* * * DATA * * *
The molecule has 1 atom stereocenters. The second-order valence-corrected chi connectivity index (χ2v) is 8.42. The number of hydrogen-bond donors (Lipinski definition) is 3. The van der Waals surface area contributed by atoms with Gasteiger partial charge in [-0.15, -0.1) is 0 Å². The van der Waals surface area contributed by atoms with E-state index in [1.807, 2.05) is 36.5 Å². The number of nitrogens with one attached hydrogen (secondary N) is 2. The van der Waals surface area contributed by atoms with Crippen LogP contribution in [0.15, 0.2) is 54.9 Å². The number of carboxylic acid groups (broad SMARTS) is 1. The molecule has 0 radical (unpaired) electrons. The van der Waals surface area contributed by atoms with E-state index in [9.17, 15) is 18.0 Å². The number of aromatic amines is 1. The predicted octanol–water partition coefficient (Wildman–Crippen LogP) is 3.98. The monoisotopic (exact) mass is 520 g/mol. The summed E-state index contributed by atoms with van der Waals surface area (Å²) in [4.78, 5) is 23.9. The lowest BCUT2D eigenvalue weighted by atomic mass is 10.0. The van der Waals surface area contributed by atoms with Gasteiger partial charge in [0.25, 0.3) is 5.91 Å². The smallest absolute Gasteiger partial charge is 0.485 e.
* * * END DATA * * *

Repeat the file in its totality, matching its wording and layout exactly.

The molecule has 1 atom stereocenters. The second-order valence-corrected chi connectivity index (χ2v) is 8.42. The number of hydrogen-bond donors (Lipinski definition) is 3. The van der Waals surface area contributed by atoms with Gasteiger partial charge in [-0.15, -0.1) is 0 Å². The van der Waals surface area contributed by atoms with E-state index in [1.807, 2.05) is 36.5 Å². The number of nitrogens with one attached hydrogen (secondary N) is 2. The van der Waals surface area contributed by atoms with Crippen LogP contribution in [0.15, 0.2) is 54.9 Å². The number of carboxylic acid groups (broad SMARTS) is 1. The molecule has 0 radical (unpaired) electrons. The van der Waals surface area contributed by atoms with E-state index in [9.17, 15) is 18.0 Å². The number of aromatic amines is 1. The predicted octanol–water partition coefficient (Wildman–Crippen LogP) is 3.98. The monoisotopic (exact) mass is 520 g/mol. The summed E-state index contributed by atoms with van der Waals surface area (Å²) in [4.78, 5) is 23.9. The lowest BCUT2D eigenvalue weighted by atomic mass is 10.0. The van der Waals surface area contributed by atoms with Gasteiger partial charge in [0.25, 0.3) is 5.91 Å². The smallest absolute Gasteiger partial charge is 0.485 e.